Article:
September 2018 - PADDLING
First-Time Canoeing - Exploring Archer Vly
By Alan Mapes
Introductions can be important. For a child (in this case a grandchild), a successful introduction to paddling can make all the difference. Recently, my son Jeff and I introduced his four-year-old daughter, Nora, to canoeing. I very much wanted the trip to be a success, hoping that she would want to go again. There were a couple of unsure moments, but the trip came off better than I could have hoped.
We chose a small lake that is just a 25-minute ride northwest from Nora’s home in Saratoga Springs, Archer Vly. Located in the town of Greenfield, the vly is on conservation easement lands that are open for public use. It has a parking area and a hand launch for small boats. The lake is about a half-mile long and perhaps a couple of football fields wide.
I love exploring new waters, but the real reason for this trip was not to be short-changed. As her “Papa” I wanted to give Nora a canoe trip so much fun that she would want more. She has done a few very short kayak outings with me, but nothing as ambitious as the trip to Archer Vly.
Packing was important – we tried to think of all the things needed to make the trip a good one if you are four years old: food, including snacks, sandwiches, and some very juicy peaches; plenty of drinking water; hand-net to catch things; fishing gear; comfortable seat for the center of the canoe (ostensibly for Nora, but later used by Papa); and a short, lightweight canoe paddle for Nora.
Arriving at the parking lot, we had a very opportune meeting with a nice lady and her dog, also from Saratoga Springs, and she invited us to stop by her family’s campsite on the vly. There are four designated campsites, and theirs was one of two that can be reached by foot trail. The other two must be reached by boat.
Our grand exploration started with Dad in the back seat, where the all-important steering of the craft takes place. Papa took the front seat and Nora settled into a cushy center seat on the floor in the middle. We brought a sleeping pad/camp chair and added my canoe kneeling pad underneath to make it very comfy – as I found out when I was displaced from my front seat a little way into the trip.
It was my first time in Jeff’s old canoe, which turned out to be made for speed, not for steadiness. This Old Towne Canadienne model was one of my “rescue” projects. It had been owned by a friend, and one winter a sheet of ice slid off a roof, right onto the overturned canoe. Jeff bought the damaged boat for a song. I patched up the holes in the fiberglass hull and installed new cane seats, essentially bringing it back from the dead. With two big guys and an active four year-old – almost five, she will tell you, the boat was a little tender, but we did OK.
Nora had no trouble figuring out the paddling stroke, but she found it much more fun to reverse paddle, to “make waves” she said. We were not trying to make distance, and were glad to have her make all the waves she wanted. A lunch stop was made early on at an empty campsite. Nora welcomed the chance to run around, and was impressed with a visit to the “thunderbox,” hidden among the ferns – this is the new thing in wildland restrooms.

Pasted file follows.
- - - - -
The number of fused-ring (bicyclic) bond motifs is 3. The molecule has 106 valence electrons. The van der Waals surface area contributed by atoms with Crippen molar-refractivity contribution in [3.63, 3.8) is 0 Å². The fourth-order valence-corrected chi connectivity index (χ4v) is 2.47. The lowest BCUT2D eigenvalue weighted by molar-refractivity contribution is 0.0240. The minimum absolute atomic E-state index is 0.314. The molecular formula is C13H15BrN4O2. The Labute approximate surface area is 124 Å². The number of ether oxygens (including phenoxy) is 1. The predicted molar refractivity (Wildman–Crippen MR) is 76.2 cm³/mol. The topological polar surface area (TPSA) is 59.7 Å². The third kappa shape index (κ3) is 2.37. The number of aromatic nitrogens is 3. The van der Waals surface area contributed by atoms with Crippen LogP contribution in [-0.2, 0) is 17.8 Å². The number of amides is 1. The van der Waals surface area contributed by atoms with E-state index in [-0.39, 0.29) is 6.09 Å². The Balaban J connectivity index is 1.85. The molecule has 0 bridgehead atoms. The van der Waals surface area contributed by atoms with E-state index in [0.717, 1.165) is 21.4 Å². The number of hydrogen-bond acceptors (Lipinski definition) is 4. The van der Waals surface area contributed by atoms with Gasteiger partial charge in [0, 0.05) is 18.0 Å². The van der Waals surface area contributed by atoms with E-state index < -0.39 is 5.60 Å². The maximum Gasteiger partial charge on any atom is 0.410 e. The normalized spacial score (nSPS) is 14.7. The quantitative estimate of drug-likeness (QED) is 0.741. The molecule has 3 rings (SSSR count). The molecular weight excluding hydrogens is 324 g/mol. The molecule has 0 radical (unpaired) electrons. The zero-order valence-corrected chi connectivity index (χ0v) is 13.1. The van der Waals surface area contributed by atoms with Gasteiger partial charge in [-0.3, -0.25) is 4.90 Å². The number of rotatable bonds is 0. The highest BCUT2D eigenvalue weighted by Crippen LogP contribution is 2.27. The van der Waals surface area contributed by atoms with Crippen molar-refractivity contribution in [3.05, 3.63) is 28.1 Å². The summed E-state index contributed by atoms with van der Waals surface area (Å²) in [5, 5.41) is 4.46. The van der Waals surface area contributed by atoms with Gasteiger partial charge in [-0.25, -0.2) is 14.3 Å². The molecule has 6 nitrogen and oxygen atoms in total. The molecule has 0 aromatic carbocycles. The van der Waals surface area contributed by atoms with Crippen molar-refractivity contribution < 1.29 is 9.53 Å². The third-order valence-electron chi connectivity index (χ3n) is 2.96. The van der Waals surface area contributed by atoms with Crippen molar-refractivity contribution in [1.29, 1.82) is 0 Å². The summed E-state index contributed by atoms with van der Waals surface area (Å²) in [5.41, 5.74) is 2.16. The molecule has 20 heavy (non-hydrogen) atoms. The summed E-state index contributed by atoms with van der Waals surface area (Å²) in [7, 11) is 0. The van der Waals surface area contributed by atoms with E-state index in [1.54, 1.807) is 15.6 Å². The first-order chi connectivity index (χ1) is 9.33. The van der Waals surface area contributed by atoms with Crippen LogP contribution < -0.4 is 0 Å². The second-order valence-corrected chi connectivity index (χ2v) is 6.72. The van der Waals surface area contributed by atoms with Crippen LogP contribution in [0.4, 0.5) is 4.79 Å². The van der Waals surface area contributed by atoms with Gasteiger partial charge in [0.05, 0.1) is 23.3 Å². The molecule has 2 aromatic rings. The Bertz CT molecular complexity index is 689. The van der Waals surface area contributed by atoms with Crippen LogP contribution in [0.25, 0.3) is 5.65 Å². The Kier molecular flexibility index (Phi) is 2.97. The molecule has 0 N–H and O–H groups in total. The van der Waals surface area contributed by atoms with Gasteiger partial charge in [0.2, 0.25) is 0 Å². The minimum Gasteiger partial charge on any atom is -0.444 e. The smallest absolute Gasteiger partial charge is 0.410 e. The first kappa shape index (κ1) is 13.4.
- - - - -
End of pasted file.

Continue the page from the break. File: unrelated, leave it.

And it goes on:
Getting back on the water, a small but assertive someone claimed the front seat, and our boat proved much more stable with Papa sitting low in the middle, providing ballast. Nora was happy making waves from the front seat, where she sat higher and could see better. The trip progressed with sightings of belted kingfisher, great blue heron, dragon flies, damsel flies and huge rafts of whirligig beetles, zig-zagging on the surface. Closed gentians were the predominant wildflower, growing in great numbers along the shoreline. We paid a visit to a beaver lodge on the far end of the lake and rigged up our fishing rods.
No fish paid any attention to our offerings, but fishing can be satisfying activity even without any catching. Giving up on the fish, we came across the campsite of the Saratoga family. We paddled along for a while with their canoe, which was just starting out with two young kids paddling, Dad and the dog in the middle. The family turned out to have a girl about Nora’s age and a brother a few years older. After landing to checkout their campsite, the four of them (dog included) had a rollicking good time running around the woods. Arrangements were made for a playdate sometime in the near future.
Back on the water, we knew the trip was a hit with Nora. She asked that we paddle around the lake again!
If you go, Archer Vly is part of the 6,147-acre Sacandaga Block Conservation Easement Lands, bought by The Nature Conservancy as part of a huge purchase from Finch, Pryun & Co. These lands are now owned by a forest products company and continue to produce forest products, but public access rights were sold to New York State. Lake Desolation Road Tract, the section we visited, borders the Adirondack Park “blue line” and Lake Desolation State Forest. For details on this and other public access lands and paddling spots, go to the NYSDEC website at dec.ny.gov.
Quoting the website, “Full, non-motorized public recreational rights are available on the Lake Desolation Tract. A hand launch, two trails, and four primitive tent sites have been developed on Archer Vly. The hand launch and parking area are located on Plank Road off Lake Desolation Road. Canoes, kayaks, SUPs, and boats with electric motors may use the launch. The trails are open to hikers, mountain bikers, horseback riders, cross-country skiers and snowshoers.”
Alan Mapes (firstname.lastname@example.org) is a sea kayak instructor and guide, certified by the American Canoe Association and Paddlesports North America. He lives near Delmar and offers kayak instruction through the Capital District Kayakers.